a friend of mine the other day was telling me he thought gas prices would pop the RE bubble. high gas prices cause everyone to notice other prices that have gone up disproportionately fast. people are forced to recalculate their budgets because gas prices are listed everywhere you go. they can’t ignore them, unlike prices for other things.

    an extra $25 a week shouldn’t make or break you if you’re thinking about buying a $500,000 home, but then again, most of these people haven’t been thinking at all

  6. UnRealtor says:

    Nice to see the masses coming around.

    The data support the perception, but even if it didn’t, perception becomes reality anyway.

    I’d hate to be a flipper or a “motivated seller” today.

  7. Marinite says:

    I wonder to what extent these “confidence ratings” aren’t just measuring people’s beliefs towards access to credit.

  8. Marinite says:


    And that loss is actually more than 50% larger if you factor in inflation.

  9. Metroplexual says:

    I saw this article on Saturday. Sorry I haven’t been as good about forwarding articles. BTW, I used to work for Gallup.

  10. Metroplexual says:

    Interesting piece on bubble psychology. If you go to the times page there is a graphic which asks if you have heard of a housing bubble.

    April 30, 2006
    The Count
    If No One Whispered ‘Housing Bubble,’ There’d Be No Worry
    A pyramid scheme, with each new round of players making earlier rounds richer, is a foolproof way to make money — until it isn’t. What is the breaking point? Probably about the time some spoilsport whispers “pyramid scheme,” and there’s a mad dash for the exits.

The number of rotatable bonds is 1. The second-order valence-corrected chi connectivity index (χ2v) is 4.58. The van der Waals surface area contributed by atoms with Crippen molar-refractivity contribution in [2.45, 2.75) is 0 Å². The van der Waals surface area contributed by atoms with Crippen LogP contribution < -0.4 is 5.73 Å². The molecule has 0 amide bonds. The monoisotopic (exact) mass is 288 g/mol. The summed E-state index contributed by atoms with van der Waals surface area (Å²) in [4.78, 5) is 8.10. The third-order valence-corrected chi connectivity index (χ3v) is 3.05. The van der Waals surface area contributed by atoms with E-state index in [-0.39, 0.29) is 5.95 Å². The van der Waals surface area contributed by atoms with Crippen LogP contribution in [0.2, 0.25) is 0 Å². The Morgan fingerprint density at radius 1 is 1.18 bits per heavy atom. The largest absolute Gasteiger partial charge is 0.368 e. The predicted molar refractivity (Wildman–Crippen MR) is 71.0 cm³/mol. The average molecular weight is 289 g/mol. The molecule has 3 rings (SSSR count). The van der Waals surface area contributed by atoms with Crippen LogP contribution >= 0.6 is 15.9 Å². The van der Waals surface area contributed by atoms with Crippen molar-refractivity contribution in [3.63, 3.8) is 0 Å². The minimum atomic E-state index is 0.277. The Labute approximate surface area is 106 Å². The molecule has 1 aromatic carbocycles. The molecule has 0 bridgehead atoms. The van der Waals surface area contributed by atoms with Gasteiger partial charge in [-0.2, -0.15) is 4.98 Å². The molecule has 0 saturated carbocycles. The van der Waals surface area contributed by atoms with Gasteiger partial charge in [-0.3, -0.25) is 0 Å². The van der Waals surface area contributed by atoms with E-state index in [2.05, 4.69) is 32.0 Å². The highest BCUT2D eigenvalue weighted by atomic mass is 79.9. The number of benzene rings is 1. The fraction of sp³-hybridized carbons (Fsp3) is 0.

Echoes of housing prices? Not exactly, because you can’t flee the housing market without living on the street. Still, an almost pyramid-like frenzy has engulfed some areas in recent years, with buyers paying ever-loftier prices for homes, convinced that within months they will find someone who will pay even more for them.

    If there are whispers of a “housing bubble” — ominous words that could make check-writing hands distinctly shaky — most people still haven’t heard them. As recently as a year ago, according to a survey by the Gallup Organization, just 23 percent of Americans were even moderately familiar with the term. In the latest survey, that jumped to 40 percent.

    And 24 percent now say that a bubble is likely within a year — though, naturally, only 7 percent expect it in their own backyard. HUBERT B. HERRING

  11. Marinite says:

    I regraphed that Gallup poll data so that it is less deceptive.

    Marin Real Estate Bubble

  12. Anonymous says:





  13. Metroplexual says:

    BTW Marinite,

    I love the picture!

  14. Anonymous says:

    Here is a stuck speculator (MLS 4660689 south NJ)
    Bought on 03/15/2005 for 254,000 from a guy who bought in 2004 for 197,654.
    Here are the reductions during last 4 months. Last 5 reductions shows desperation of seller, may be because his ARM has reset. I offered him 230K.

    01/11/2006 310,000
    02/23/2006 299,900
    03/13/2006 294,900
    03/27/2006 292,900
    03/30/2006 292,000
    04/21/2006 291,900
    04/28/2006 291,000

  15. Richard says:

    why would someone even bother to reduce an asking price by $900? if you’re serious drop the price by $5-$10k at this price level. sheez stop wasting everyone’s time.